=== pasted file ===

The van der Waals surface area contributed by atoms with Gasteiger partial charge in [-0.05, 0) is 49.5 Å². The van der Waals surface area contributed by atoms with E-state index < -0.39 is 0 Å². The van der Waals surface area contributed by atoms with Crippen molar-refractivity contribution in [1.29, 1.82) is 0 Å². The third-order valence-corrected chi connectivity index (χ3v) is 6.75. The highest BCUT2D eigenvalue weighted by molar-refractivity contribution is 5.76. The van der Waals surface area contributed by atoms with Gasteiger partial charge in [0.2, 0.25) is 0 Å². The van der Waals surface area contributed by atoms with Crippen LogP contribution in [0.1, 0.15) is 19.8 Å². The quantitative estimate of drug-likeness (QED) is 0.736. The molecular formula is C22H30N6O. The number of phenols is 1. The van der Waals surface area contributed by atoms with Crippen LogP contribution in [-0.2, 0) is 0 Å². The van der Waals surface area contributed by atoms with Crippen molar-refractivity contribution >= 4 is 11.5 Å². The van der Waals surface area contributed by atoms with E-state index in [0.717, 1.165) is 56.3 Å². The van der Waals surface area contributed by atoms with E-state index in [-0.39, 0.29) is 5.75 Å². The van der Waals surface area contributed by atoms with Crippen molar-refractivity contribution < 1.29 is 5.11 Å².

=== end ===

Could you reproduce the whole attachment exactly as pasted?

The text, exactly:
The van der Waals surface area contributed by atoms with Gasteiger partial charge in [-0.05, 0) is 49.5 Å². The van der Waals surface area contributed by atoms with E-state index < -0.39 is 0 Å². The van der Waals surface area contributed by atoms with Crippen molar-refractivity contribution in [1.29, 1.82) is 0 Å². The third-order valence-corrected chi connectivity index (χ3v) is 6.75. The highest BCUT2D eigenvalue weighted by molar-refractivity contribution is 5.76. The van der Waals surface area contributed by atoms with Gasteiger partial charge in [0.2, 0.25) is 0 Å². The van der Waals surface area contributed by atoms with Crippen LogP contribution in [0.1, 0.15) is 19.8 Å². The quantitative estimate of drug-likeness (QED) is 0.736. The molecular formula is C22H30N6O. The number of phenols is 1. The van der Waals surface area contributed by atoms with Crippen LogP contribution in [-0.2, 0) is 0 Å². The van der Waals surface area contributed by atoms with Crippen molar-refractivity contribution >= 4 is 11.5 Å². The van der Waals surface area contributed by atoms with E-state index in [0.717, 1.165) is 56.3 Å². The van der Waals surface area contributed by atoms with E-state index in [-0.39, 0.29) is 5.75 Å². The van der Waals surface area contributed by atoms with Crippen molar-refractivity contribution < 1.29 is 5.11 Å².